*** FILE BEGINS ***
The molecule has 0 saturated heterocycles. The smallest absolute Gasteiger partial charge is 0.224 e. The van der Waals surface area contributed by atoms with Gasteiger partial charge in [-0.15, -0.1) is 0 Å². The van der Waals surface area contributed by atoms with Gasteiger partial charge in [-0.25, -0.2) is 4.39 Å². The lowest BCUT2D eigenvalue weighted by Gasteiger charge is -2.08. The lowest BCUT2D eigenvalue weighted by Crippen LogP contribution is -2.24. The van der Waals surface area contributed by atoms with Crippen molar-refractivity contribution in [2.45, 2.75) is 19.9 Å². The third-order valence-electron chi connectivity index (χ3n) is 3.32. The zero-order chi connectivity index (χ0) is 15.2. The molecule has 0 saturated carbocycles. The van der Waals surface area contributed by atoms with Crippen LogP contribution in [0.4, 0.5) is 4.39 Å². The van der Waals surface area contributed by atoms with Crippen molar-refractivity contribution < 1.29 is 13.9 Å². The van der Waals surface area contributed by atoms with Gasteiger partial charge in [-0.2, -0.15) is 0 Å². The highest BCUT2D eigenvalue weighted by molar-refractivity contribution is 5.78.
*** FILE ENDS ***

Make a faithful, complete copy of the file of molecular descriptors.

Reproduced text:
The molecule has 0 saturated heterocycles. The smallest absolute Gasteiger partial charge is 0.224 e. The van der Waals surface area contributed by atoms with Gasteiger partial charge in [-0.15, -0.1) is 0 Å². The van der Waals surface area contributed by atoms with Gasteiger partial charge in [-0.25, -0.2) is 4.39 Å². The lowest BCUT2D eigenvalue weighted by Gasteiger charge is -2.08. The lowest BCUT2D eigenvalue weighted by Crippen LogP contribution is -2.24. The van der Waals surface area contributed by atoms with Crippen molar-refractivity contribution in [2.45, 2.75) is 19.9 Å². The third-order valence-electron chi connectivity index (χ3n) is 3.32. The zero-order chi connectivity index (χ0) is 15.2. The molecule has 0 saturated carbocycles. The van der Waals surface area contributed by atoms with Crippen LogP contribution in [0.4, 0.5) is 4.39 Å². The van der Waals surface area contributed by atoms with Crippen molar-refractivity contribution < 1.29 is 13.9 Å². The van der Waals surface area contributed by atoms with Gasteiger partial charge in [-0.2, -0.15) is 0 Å². The highest BCUT2D eigenvalue weighted by molar-refractivity contribution is 5.78.